What is MongoDB – MongoDB Tutorial For Beginners

MongoDB Tutorials

What is MongoDB – MongoDB Tutorial For Beginners. Mongo DB is a non-relational database (NoSql) that is very popular in the IT industry in the recent years. Here Coding compiler sharing a MongoDB introduction tutorial for beginners. Let’s start learning MongoDB and happy learning.

What is MongoDB?

What is MongoDB – MongoDB is a database based on distributed file storage. Written in the C++ language. Designed to provide scalable, high-performance data storage solutions for web applications.

MongoDB is a product between a relational database and a non-relational database. It is the most versatile and most relational database in a non-relational database. 

The data structure he supports is very loose and is similar to json’s bson format, so it can store more complex data types. The biggest feature of Mongo is that the query language he supports is very powerful. The syntax is similar to the object-oriented query language. It can realize almost all the functions of a single database query similar to the relational database, and also supports indexing data.

What are the characteristics of MongoDB?

The characteristics of MongoDB are high performance, easy deployment, and ease of use, making it easy to store data. The main features are:

* For collection storage, easy to store data of object types.

* Mode is free.

* Support dynamic query.

* Support full index, including internal objects.

* Support for queries.

* Support for replication and failure recovery.

* Use efficient binary data storage, including large objects (such as video).

* Automatically handle fragmentation to support scalability at the cloud level

* Support RUBY, PYTHON, JAVA, C++, PHP, C# and other languages.

* The file storage format is BSON (a JSON extension).

* Accessible via the web.

What is the use of MongoDB?

The so-called “Collection-Oriented” means that data is grouped and stored in a data set, called a collection. Each collection has a unique distinguished name in the database and can contain an unlimited number of documents. 

The concept of a collection is similar to a table in a relational database (RDBMS), except that it does not need to define any schema. The flash cache algorithm in Nytro MegaRAID technology quickly identifies hot data in large data sets in the database, providing consistent performance improvements.

 Schema-free means that we don’t need to know any structure definitions for files stored in the MongoDB database. If you need to, you can store files of different structures in the same database. Documents stored in collections are stored as key-value pairs. 

The key is used to uniquely identify a document as a string type, while the value can be a variety of complex file types. We call this storage form BSON (Binary Serialized Document Format).

When do we use MongoDB -MongoDB Application Scenarios

The main goal of MongoDB is to build up between key/value storage (providing high performance and high scalability) and traditional RDBMS systems (with rich features)

Mongo is suitable for the following scenarios:

● Website data: Mongo is ideal for real-time insertion, update and query, and has the replication and high scalability required for real-time data storage on the website.

● Cache: Due to its high performance, Mongo is also suitable as a caching layer for the information infrastructure. After the system is restarted, the persistent cache layer built by Mongo can avoid overloading the underlying data source.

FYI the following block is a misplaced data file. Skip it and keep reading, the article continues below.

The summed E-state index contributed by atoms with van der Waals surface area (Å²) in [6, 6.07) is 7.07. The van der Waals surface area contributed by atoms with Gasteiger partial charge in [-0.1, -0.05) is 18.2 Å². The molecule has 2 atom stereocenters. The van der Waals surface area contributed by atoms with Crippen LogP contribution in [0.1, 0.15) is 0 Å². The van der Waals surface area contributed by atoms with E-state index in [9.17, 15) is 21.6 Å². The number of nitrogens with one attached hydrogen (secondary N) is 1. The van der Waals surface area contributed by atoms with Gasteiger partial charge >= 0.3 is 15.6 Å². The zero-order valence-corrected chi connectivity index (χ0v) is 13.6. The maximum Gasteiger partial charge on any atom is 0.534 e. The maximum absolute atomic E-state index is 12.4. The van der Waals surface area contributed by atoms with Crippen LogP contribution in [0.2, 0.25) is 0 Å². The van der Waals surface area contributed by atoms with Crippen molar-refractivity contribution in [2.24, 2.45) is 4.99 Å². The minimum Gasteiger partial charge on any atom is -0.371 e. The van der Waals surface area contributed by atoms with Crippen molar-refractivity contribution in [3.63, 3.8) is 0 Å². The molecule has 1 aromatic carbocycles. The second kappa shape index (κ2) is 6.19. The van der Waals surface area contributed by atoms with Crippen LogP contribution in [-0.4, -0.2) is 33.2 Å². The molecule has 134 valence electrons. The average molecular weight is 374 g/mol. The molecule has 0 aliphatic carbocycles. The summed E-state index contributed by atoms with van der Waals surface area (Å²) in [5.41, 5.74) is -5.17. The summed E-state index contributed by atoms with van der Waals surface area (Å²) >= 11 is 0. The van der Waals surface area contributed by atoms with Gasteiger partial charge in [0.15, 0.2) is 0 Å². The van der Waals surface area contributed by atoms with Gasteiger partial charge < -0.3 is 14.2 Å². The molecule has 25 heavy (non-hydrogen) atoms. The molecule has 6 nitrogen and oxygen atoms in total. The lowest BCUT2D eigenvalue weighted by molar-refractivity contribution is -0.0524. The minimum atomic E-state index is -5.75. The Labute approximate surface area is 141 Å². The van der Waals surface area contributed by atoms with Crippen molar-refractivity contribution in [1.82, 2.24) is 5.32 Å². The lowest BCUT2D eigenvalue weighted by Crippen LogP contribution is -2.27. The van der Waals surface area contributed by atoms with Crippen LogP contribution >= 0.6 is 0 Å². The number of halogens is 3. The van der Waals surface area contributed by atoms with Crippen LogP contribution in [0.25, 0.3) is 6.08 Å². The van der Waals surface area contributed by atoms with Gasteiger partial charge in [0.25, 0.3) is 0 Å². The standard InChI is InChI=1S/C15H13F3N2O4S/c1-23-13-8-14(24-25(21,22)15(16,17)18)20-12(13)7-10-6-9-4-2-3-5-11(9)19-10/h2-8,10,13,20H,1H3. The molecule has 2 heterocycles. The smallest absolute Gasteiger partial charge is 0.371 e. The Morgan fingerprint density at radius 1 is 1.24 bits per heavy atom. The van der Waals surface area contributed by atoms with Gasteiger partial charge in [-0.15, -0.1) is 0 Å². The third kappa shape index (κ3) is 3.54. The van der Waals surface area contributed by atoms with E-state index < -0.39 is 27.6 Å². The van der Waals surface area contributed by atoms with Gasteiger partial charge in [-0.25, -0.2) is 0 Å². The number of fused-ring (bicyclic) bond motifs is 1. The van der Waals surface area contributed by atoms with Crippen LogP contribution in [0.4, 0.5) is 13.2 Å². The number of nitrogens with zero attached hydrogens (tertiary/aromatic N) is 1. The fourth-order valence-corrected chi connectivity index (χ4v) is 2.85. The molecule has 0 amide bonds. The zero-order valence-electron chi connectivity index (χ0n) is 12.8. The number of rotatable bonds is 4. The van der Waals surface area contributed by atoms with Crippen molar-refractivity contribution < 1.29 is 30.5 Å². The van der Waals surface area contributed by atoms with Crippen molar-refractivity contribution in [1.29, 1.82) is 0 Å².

● Large, low-value data: Using traditional relational databases to store some data can be expensive. Before that, programmers often chose traditional files for storage.

● Highly scalable scenarios: Mongo is ideal for databases consisting of tens or hundreds of servers, and Mongo’s roadmap already includes built-in support for the MapReduce engine.

● For storage of objects and JSON data: Mongo’s BSON data format is ideal for storage and query in documented formats.

There are some restrictions on the use of MongoDB, for example, it is not suitable for the following places.

● Highly transactional systems: for example, banks or accounting systems. Traditional relational databases are still more suitable for applications that require a large number of atomic complex transactions.

● Traditional business intelligence applications: BI databases for specific problems produce highly optimized queries. For such applications, data warehousing may be a more appropriate choice.

● A problem with SQL is required.

The scenarios that Mongo does not apply are as follows:

  1. A highly transactional system is required.
  2. Traditional business intelligence applications.
  3. Complex cross-document (table) cascading queries.

Who uses MongoDB Application

  •  I use MongoDB to archive billions of records on Craiglist.
  •  FourSquare, a location-based social networking site that uses MongoDB to share data on Amazon EC2 servers.
  •  Shutterfly, an Internet-based social and personal publishing service, uses MongoDB’s various persistent data storage requirements.
  •  Bit.ly, a web-based URL shortening service that uses MongoDB to store its own data.
  •  Spike.com, an associate of MTV Networks, spike.com uses MongoDB.
  •  Intuit, a software and service provider for small businesses and individuals, uses MongoDB to track user data for small businesses.
  •  Sourceforge.net, the resource website to find, create and publish open source software for free, using MongoDB’s backend storage.
  •  Etsy.com, a website for buying and selling handmade items, uses MongoDB.
  •  The New York Times, one of the leading online news portals, uses MongoDB.
  •  CERN, the famous Institute of Particle Physics, and the CERN Large Hadron Collider use MongoDB.

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